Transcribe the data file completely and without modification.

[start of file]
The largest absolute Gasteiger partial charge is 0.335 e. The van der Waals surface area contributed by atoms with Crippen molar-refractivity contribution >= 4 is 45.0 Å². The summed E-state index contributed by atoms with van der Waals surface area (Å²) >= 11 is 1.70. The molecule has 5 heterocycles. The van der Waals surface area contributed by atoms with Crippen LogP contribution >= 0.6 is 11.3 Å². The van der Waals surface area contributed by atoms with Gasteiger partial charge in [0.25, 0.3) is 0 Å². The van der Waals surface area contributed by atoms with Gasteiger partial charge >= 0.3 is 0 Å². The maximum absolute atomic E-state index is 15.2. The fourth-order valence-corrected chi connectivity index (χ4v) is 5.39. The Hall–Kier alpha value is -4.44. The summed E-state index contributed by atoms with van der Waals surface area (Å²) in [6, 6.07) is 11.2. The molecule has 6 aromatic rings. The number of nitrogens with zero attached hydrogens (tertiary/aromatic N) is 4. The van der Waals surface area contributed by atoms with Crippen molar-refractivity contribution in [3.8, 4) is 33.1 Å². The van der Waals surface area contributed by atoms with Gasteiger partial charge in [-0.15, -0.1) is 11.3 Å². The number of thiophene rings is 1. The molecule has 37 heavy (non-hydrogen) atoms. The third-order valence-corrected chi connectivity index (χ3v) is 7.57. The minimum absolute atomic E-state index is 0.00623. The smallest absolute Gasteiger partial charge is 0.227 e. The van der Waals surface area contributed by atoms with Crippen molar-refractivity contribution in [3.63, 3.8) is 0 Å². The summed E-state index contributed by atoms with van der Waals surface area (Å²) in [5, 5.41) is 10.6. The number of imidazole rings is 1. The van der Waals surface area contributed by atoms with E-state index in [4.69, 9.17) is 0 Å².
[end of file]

The largest absolute Gasteiger partial charge is 0.335 e. The van der Waals surface area contributed by atoms with Crippen molar-refractivity contribution >= 4 is 45.0 Å². The summed E-state index contributed by atoms with van der Waals surface area (Å²) >= 11 is 1.70. The molecule has 5 heterocycles. The van der Waals surface area contributed by atoms with Crippen LogP contribution >= 0.6 is 11.3 Å². The van der Waals surface area contributed by atoms with Gasteiger partial charge in [0.25, 0.3) is 0 Å². The van der Waals surface area contributed by atoms with Gasteiger partial charge >= 0.3 is 0 Å². The maximum absolute atomic E-state index is 15.2. The fourth-order valence-corrected chi connectivity index (χ4v) is 5.39. The Hall–Kier alpha value is -4.44. The summed E-state index contributed by atoms with van der Waals surface area (Å²) in [6, 6.07) is 11.2. The molecule has 6 aromatic rings. The number of nitrogens with zero attached hydrogens (tertiary/aromatic N) is 4. The van der Waals surface area contributed by atoms with Crippen molar-refractivity contribution in [3.8, 4) is 33.1 Å². The van der Waals surface area contributed by atoms with Gasteiger partial charge in [-0.15, -0.1) is 11.3 Å². The number of thiophene rings is 1. The molecule has 37 heavy (non-hydrogen) atoms. The third-order valence-corrected chi connectivity index (χ3v) is 7.57. The minimum absolute atomic E-state index is 0.00623. The smallest absolute Gasteiger partial charge is 0.227 e. The van der Waals surface area contributed by atoms with Crippen molar-refractivity contribution in [3.63, 3.8) is 0 Å². The summed E-state index contributed by atoms with van der Waals surface area (Å²) in [5, 5.41) is 10.6. The number of imidazole rings is 1. The van der Waals surface area contributed by atoms with E-state index in [4.69, 9.17) is 0 Å².